It’s well past time to break up the camp down town and tell these people to leave. the 3 prcincts in the area have reported crime is up 18%. Stores are being broken into, people are being assaulted , public health hazards are being ignored, head and body lice are in the camp now, rumors of scabies, illegal drugs, the city has pulled its sanitation workers away after one of them had a needle thrown at them, thousands of dollars to the parks, hundreds of thousands of dollars of police overtime, stores are now losing business because shoppers are avoiding downtown Portland.
    I would say that these people are the 1% (or less).
    Would you leave your bike parked there over night? Didn’t think so.
    These parks are off limits to the public for one year now. OCW has it exclusively for one year. No permits, insurance, no law enforcement, its like an old ming town from 150 years ago. sigh

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  • Hugh Johnson November 8, 2011 at 8:04 pm

    the Occupy camps are probably providing a haven for these criminals.

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    • matt picio November 9, 2011 at 2:20 am

      Pure speculation – or do you have evidence? (and if so, why aren’t you talking to the police?) You could as easily say that Mayor Sam Adams is providing a haven for these criminals.(or “this criminal”, if the police hypothesis of a single perp is true) Or Bill Sizemore, or .

      There are any number of reasons / possibilities as to why and how these bikes ended up in OP encampments.

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      • matt picio November 9, 2011 at 2:21 am

        after “or Bill Sizemore”, the original post should have said “or [insert personage / group here]”

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      • Hugh Johnson November 9, 2011 at 5:26 am

        Who says we all agree with Adams?

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  • nuffsaid November 8, 2011 at 8:59 pm

    This is so ridiculous! Is it really true that these places don’t have anything but a security camera? No alarms attached to windows that notify police, the owner, anybody?? We’ve all seen what happens when thieves are “caught on camera”…you just see an unidentifiable human being on camera. I don’t feel bad for places that don’t take measures to prevent theft.

    And why is it, with the popularity of bike theft in this very small city has nobody set up a sting operation…? a little bike bait?

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  • Rol November 8, 2011 at 9:02 pm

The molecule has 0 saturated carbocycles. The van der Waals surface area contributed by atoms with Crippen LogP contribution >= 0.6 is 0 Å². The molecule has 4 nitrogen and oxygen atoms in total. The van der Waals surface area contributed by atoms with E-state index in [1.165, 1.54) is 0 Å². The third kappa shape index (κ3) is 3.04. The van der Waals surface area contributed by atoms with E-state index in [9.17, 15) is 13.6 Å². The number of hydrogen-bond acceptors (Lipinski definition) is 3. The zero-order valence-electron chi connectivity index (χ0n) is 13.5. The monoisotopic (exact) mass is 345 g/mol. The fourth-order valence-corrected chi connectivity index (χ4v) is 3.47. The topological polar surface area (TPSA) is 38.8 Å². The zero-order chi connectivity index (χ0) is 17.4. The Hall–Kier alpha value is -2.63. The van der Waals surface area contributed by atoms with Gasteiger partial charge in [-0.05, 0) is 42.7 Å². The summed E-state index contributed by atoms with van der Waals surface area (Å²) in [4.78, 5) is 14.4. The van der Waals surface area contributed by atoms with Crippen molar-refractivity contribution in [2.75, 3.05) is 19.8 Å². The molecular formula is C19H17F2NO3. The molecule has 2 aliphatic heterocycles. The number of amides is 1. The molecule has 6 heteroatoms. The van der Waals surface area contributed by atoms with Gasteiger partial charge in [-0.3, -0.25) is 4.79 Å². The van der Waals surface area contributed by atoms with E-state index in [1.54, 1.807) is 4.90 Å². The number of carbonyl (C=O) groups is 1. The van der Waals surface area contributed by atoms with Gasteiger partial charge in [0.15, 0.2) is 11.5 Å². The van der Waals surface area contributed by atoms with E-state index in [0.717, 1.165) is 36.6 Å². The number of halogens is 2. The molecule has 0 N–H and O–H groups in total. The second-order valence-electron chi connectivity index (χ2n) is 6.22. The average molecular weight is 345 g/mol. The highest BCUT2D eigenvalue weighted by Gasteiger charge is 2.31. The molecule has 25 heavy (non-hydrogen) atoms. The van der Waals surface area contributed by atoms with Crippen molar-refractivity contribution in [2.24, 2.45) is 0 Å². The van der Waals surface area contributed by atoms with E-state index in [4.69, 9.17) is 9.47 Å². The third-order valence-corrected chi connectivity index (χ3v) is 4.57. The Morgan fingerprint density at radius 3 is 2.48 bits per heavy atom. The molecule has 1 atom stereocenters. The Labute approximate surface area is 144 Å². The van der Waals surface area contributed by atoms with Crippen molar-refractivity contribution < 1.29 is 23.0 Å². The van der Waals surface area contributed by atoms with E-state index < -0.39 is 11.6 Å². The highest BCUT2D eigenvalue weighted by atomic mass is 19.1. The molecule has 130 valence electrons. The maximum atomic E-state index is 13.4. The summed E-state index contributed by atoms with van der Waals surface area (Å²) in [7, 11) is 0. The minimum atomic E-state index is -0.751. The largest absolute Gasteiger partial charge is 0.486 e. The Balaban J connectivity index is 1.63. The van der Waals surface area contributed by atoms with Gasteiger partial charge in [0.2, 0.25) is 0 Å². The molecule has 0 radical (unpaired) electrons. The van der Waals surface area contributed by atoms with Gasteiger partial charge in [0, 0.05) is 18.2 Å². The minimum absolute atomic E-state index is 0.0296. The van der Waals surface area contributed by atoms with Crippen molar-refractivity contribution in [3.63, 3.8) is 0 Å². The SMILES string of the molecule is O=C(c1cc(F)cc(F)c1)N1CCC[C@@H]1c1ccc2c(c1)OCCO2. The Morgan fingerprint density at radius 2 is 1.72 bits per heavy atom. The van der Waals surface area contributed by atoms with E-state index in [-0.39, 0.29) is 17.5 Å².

It’s kind of impressive actually.

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    • sorebore November 9, 2011 at 11:37 am

      true… If it is one person, I would think they are on a real rush getting away with it all. I would love to see a “faux-doc ” spoof video of a giddy thief riding off into the night on a $7000 road bike!

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  • Skid November 9, 2011 at 1:08 pm

    @ Hugh Johnson. Occupy Portland is not deliberately providing a haven for thieves. Anyone can camp there, and unfortunately that could mean a thief or two. If they are on the street it sort of make sense to camp at Occupy, being that there is free food, and the Police will not roust you in the middle of the night and tell you to move along. The Police move freely within the camp with the co-operation of Occupy Portland. So they are just as much to thank as they are to blame.

    As far as these window removal break-ins go it just underlines the fact they we live in an actual city and if you are owning a shop with expensive bikes you should have bars in the windows. They don’t have to look like a jail, they can be artistic. There are plenty metal fabricators in this city who could design and fabricate some attractive but theft preventing window bars, and I’m sure they would appreciate the business.

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    • A.K. November 9, 2011 at 5:53 pm

      The Occupy folks are also in sort of a “between a rock and a hard place” predicament with who to “allow” to camp at their site, it seems to me (as an outsider, I have no connections to the Occupy protest and haven’t been down there myself).

      I’ve seen reports of trying to keep the homeless out met with comments of “what, they don’t really represent the 99% then!!”.

      So, they kick out all the “criminals”, drug users, etc. and they would just receive the label of “elitist trust fund kids with no jobs and nothing better to do”.

      Further, the police can only do so much – and it’s not like they are going to set up check-points outside of the camp and run background checks to filter out bad folks who enter.

      It seems like an unsustainable camp, in my uninformed perspective. Setting it up further away from a jail may also help…

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  • lyle November 9, 2011 at 4:41 pm

    This is hilarious. $4,700 road bike? What, the $9,000 Venge (which is within ten feet of the window) was too good for them?

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    • jim November 9, 2011 at 5:45 pm

      Did you ever consider that maybe he wasn’t stealing bikes? Perhaps he was stealing windows and sudennly needed a quick get away vehicle…

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      • middle of the road guy November 10, 2011 at 10:35 am

        That was pretty good!

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  • Patrick November 10, 2011 at 12:34 pm

    You would have thought that someone might notice this guy prying at the window if he was at it for hour.

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    • Paul Johnson November 10, 2011 at 1:16 pm

      Give the frequency of mentally ill people here, it’s pretty easy to apply Hanlon’s Razor and assume that he just needed something to pick at.

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    • wsbob November 10, 2011 at 5:38 pm

      I think it was KPTV’s coverage that said if people didn’t actually notice, they were visible in the video, walking by across the street in the background from the thief working on the door window…but they did nothing.